Social Media and the Arab Spring: What Have We Learned?
Raymond Schillinger, Contributor
Digital Producer @ PBS | Documentary Filmmaker
09/20/2011 02:59 PM ET
Updated Dec 06, 2017
Nine months have now passed since the tumultuous beginnings of the Arab Spring burst forth in the streets of Tunisia. A rising spirit of protest has since spread like wildfire across the Middle East, communicated primarily through the channels of social media.
For the legions of critics who had previously dismissed platforms like Facebook and Twitter as vapid troughs of celebrity gossip and self-aggrandizement, the toppling of regimes in Tunisia and Egypt suggested that these tools were as effective for organizing protests and revolutions as they were for organizing keg parties. The movements throughout the Arab world appeared to have imbued social media with an irrevocable sense of legitimacy as a tool for fomenting change.
As the ongoing tumult throughout the Middle East enters a sort of adolescence, however, the true role of social media in the revolutions is undergoing a necessary closer inspection.
On Friday, a bevy of innovators, policymakers and evangelists of social media gathered at the magnificent new home of the U.S. Institute of Peace to discuss the ever-evolving role of social media as a tool during times of conflict.
In the spirit of social media, I’ll share a smörgåsbord of snippets culled from Friday’s summit that reflect the breadth of topics addressed by the panelists:
Researchers and policymakers are faced with an overwhelming deluge of data generated by users across social media platforms. Capturing the data is only half the challenge; presenting it in a meaningful, digestible form is critical to understanding its role and influence. Even the most advanced analytical platforms struggle to keep up with the breathtaking pace, volume, and overlapping nature of social media channels.
In addition to the sheer size of data sets, how do we cope with the complexity of the data itself? To take one example, how do we effectively interpret reaction-based data such as the Facebook “like,” which, despite its moniker, does not always connote approval of an idea or person?
Social media, through its heavy reliance on memes, is reshaping human language through the unprecedented mixing of idioms, dialects, and alphabets. What long term effects will it have on the way we speak, write and listen?
Relative anonymity in social media is a double-edged sword: while users can express their ideas more freely, the space is also crowded by false alarms (case in point, Gay Girl in Damascus) and an even newer player in the field — clandestine government influencers who are learning the lexicon of new media. How do we balance anonymity with veracity?
The dominant social platforms — i.e. Facebook, Twitter, Youtube — are powered almost exclusively by U.S.-based private corporations. What happens if business or national interests collide with users’ free speech intentions? Would open source alternatives have the bandwith or critical mass to be viable?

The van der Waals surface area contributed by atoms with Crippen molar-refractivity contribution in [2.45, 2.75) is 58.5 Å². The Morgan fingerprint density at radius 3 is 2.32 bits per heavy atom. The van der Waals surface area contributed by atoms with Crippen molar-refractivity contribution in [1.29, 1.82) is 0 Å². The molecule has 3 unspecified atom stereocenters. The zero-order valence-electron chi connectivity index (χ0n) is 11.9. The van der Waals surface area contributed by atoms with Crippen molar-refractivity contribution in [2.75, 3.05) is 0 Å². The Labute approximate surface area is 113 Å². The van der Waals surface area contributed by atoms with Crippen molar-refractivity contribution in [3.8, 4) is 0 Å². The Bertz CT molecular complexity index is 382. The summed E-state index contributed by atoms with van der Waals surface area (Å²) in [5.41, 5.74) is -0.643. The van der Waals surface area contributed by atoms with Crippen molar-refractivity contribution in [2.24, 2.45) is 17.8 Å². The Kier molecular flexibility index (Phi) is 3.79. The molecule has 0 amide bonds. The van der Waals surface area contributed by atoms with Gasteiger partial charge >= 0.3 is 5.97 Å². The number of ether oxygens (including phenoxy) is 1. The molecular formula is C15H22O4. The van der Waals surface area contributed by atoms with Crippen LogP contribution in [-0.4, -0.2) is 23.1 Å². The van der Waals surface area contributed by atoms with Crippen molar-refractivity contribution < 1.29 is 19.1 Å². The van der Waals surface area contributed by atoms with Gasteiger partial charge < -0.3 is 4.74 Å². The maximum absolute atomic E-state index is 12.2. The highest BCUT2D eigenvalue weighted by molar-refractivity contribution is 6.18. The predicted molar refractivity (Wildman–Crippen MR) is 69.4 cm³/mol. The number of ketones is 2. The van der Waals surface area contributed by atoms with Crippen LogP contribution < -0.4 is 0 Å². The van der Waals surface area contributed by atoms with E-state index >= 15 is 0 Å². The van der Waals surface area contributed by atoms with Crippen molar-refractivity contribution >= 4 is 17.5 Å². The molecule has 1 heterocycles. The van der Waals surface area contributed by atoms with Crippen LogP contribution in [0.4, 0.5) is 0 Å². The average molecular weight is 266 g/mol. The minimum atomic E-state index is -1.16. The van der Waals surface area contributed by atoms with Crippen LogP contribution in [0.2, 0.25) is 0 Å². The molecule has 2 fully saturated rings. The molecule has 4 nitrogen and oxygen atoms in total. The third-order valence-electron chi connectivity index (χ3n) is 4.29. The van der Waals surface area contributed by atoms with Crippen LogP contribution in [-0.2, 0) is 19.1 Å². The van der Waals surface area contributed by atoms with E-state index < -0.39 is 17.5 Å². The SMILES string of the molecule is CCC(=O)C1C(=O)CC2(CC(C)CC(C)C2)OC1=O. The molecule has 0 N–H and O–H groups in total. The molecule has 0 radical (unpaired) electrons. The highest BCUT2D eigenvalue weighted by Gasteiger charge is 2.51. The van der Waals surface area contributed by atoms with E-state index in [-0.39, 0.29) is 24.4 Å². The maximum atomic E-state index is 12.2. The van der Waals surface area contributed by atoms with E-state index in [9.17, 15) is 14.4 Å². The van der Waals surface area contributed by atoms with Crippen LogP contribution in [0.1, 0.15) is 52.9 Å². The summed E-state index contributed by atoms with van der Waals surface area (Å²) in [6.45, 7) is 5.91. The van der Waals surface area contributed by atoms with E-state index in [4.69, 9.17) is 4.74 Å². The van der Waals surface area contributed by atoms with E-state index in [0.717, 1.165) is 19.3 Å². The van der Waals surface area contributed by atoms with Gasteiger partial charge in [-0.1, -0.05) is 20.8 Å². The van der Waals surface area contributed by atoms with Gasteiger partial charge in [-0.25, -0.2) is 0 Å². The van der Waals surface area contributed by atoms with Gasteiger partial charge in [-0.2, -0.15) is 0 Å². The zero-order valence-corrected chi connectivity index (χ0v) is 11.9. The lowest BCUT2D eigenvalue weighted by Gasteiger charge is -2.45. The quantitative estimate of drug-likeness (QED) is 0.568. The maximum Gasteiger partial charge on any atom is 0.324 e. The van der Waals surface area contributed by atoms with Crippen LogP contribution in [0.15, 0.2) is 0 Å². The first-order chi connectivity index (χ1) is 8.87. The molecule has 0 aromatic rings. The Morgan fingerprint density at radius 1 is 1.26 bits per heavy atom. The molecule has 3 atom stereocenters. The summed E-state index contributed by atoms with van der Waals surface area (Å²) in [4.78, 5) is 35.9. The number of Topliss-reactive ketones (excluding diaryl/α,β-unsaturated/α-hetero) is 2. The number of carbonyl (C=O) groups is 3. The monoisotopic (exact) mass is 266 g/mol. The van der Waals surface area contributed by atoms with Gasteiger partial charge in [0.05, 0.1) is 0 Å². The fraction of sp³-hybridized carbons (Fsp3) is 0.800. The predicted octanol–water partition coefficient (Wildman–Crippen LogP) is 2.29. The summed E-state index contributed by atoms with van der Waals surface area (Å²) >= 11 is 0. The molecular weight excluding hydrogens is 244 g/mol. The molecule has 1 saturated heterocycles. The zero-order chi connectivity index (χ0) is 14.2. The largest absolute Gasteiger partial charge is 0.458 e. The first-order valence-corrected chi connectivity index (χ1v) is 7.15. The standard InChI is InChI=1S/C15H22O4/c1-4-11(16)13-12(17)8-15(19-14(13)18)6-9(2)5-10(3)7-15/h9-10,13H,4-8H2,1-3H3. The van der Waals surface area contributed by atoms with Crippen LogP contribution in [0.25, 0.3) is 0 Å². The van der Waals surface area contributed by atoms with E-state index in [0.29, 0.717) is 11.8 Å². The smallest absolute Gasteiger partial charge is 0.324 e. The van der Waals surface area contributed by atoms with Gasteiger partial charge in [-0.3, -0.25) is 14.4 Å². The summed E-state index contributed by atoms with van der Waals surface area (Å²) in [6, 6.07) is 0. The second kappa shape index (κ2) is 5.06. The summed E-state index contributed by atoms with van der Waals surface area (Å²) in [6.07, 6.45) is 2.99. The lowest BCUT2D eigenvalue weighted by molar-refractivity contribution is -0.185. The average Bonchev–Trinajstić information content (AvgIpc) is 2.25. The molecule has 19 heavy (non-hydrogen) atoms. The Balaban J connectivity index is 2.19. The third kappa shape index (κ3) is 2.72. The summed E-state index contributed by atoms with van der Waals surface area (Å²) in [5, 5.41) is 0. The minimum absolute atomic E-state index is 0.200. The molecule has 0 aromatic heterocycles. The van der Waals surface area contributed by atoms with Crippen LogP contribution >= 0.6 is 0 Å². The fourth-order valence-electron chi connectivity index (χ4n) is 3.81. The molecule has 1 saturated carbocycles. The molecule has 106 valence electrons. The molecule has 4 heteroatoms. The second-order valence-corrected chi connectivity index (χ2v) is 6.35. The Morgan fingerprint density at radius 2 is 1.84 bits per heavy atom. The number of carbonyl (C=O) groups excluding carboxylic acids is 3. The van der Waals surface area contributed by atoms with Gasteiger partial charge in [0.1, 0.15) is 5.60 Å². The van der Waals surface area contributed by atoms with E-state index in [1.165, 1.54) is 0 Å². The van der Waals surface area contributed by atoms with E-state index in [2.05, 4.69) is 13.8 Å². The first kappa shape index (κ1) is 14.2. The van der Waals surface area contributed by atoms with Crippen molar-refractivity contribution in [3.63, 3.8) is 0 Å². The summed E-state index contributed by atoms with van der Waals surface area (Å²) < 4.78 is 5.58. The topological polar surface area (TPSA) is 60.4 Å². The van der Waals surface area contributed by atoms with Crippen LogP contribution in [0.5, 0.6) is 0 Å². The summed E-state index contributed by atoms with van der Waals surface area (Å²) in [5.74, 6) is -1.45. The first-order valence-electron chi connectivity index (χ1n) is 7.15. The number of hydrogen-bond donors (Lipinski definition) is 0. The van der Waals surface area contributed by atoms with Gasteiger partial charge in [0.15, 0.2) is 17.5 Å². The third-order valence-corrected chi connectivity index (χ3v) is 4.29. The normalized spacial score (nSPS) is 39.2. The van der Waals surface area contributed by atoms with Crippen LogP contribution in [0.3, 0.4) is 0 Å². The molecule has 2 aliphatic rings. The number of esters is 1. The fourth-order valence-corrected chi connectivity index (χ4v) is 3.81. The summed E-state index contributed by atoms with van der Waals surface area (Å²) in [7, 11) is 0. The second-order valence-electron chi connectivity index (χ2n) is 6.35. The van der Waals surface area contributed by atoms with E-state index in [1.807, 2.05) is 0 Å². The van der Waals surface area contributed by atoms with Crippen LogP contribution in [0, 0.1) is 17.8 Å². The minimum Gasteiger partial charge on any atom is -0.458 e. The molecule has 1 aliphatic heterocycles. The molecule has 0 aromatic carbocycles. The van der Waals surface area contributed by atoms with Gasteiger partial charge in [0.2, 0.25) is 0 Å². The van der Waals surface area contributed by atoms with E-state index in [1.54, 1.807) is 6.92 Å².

Will social media during peacetime remain a relevant venue for political debate, or is conflict a requisite ingredient for driving meaningful online interaction?
Long story, short: no one knows where this is all headed just yet. That didn’t stop some of the top minds in the room from speculating, however.
Andy Carvin, NPR’s social media maven who through a single Twitter account — his own — managed to produce superior coverage of the Arab revolutions than any of the mainstream media outlets, aptly noted that social media is more about narratives than isolated content. Furthermore, Carvin recognized that true credibility in the online arena is earned over time, and the indispensible art of fact-checking is now a crowd-sourced activity.
Also present was Alec Ross, the tech paragon of the State Department, who has spent the past few years merging cutting edge technology with the mission of diplomacy. Once considered one of the more lethargic government agencies, the State Department has recently invested significant resources in “e-diplomacy,” leveraging Twitter feeds, Facebook pages, and Youtube accounts to interact with, rather than preach to, audiences in other nations. Ross equated the rise of social media to a democratization of world politics, shifting the balance of power from nation-states to individuals and smaller institutions. The downside to that shift, Ross admitted, is the exacerbation of fragmentation by way of the social media megaphone.
The challenges posed by the new media landscape — security, veracity, and accessibility — will likely take years to fully comprehend. But as the contours of the role of social media in the Arab Spring and elsewhere begin to take shape in the academic and policy-making arenas, everyone seems to agree on one point:
The revolution is far from over.
State Department
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